The Soviet Union and United States concluded a new grain pact Monday after eight months of difficult negotiations.

Soviet Foreign Ministry spokesman Gennady Gerasimov told a news conference Moscow would buy at least an annual nine million metric tons of grain and soya beans from the United States under the pact, which would run until December 31, 1990.In Washington a spokesman for Trade Representative Clayton Yeutter, Roger Bolton, said the pact was retroactive to Oct. 1, 1988, and terms were identical to those of a five-year grain pact that expired in September.

Bolton said export subsidy offers were not included in the grain pact.

Under the expired agreement, the Soviets were pledged to buy four million metric tons each of wheat and corn annually, plus an additional one million tons of grain or 500,000 tons of soybeans or soybean meal.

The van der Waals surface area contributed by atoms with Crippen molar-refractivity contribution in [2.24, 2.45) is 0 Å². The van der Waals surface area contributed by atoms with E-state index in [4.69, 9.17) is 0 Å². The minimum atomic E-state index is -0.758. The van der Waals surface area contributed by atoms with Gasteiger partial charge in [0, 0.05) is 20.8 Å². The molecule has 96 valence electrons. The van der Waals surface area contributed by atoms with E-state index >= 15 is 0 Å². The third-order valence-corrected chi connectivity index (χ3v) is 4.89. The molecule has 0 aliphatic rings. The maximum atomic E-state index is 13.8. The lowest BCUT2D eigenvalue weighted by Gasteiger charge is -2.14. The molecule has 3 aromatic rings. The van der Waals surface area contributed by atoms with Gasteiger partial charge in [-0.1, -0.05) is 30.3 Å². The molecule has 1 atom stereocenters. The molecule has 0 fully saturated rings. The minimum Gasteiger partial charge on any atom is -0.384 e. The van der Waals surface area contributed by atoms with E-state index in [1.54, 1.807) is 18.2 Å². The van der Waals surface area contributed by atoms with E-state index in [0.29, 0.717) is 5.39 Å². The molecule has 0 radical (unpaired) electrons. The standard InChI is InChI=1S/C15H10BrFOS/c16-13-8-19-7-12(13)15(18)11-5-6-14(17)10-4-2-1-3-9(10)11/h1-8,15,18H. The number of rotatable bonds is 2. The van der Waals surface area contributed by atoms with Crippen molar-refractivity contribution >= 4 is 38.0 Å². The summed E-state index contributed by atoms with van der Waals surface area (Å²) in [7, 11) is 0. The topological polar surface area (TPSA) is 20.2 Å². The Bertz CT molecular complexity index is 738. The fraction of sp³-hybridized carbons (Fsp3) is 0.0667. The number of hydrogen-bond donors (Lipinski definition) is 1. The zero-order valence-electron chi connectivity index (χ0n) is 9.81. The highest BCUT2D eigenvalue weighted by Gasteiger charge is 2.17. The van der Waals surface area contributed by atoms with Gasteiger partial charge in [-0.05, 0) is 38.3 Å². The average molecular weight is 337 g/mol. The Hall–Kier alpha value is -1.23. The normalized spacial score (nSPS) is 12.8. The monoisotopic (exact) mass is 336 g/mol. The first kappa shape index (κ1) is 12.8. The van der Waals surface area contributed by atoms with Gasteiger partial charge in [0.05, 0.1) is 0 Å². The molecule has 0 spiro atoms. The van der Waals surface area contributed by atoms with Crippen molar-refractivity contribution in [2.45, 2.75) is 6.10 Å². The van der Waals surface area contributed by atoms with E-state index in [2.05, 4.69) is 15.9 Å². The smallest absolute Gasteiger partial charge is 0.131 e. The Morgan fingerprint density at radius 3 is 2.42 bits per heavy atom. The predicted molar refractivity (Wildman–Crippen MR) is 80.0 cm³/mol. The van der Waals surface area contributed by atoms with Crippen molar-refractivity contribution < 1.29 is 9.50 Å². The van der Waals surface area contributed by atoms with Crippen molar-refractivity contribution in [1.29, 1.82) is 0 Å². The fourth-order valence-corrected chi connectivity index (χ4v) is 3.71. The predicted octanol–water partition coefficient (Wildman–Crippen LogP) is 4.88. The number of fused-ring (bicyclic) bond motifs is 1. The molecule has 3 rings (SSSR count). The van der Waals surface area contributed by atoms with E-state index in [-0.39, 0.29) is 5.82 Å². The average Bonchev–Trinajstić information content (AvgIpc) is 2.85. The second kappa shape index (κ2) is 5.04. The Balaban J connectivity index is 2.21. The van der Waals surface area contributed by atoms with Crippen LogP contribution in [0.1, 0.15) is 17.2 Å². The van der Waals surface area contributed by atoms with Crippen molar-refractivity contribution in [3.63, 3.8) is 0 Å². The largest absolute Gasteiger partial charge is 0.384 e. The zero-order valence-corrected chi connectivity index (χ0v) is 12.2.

The grain was to be priced at prevailing market levels.

Bolton said the new pact was identical in its purchase requirement and pricing terms.

The pact, which came into force on October 1, was effectively a continuation of a five-year agreement between the two sides which expired in September.

Gerasimov said, "The agreeement provides for annual purchase of nine million tons of grain and soya beans and provides when necessary to buy additional amounts."

The Soviet spokesman said the two sides also agreed to hold talks on the prolongation of the deal beyond its expiration date.

As part of the protocol, the Soviet Union had already bought 5.5 million tons of corn and more than a million tons of soybeans for delivery in the 1988-89 agricultural year.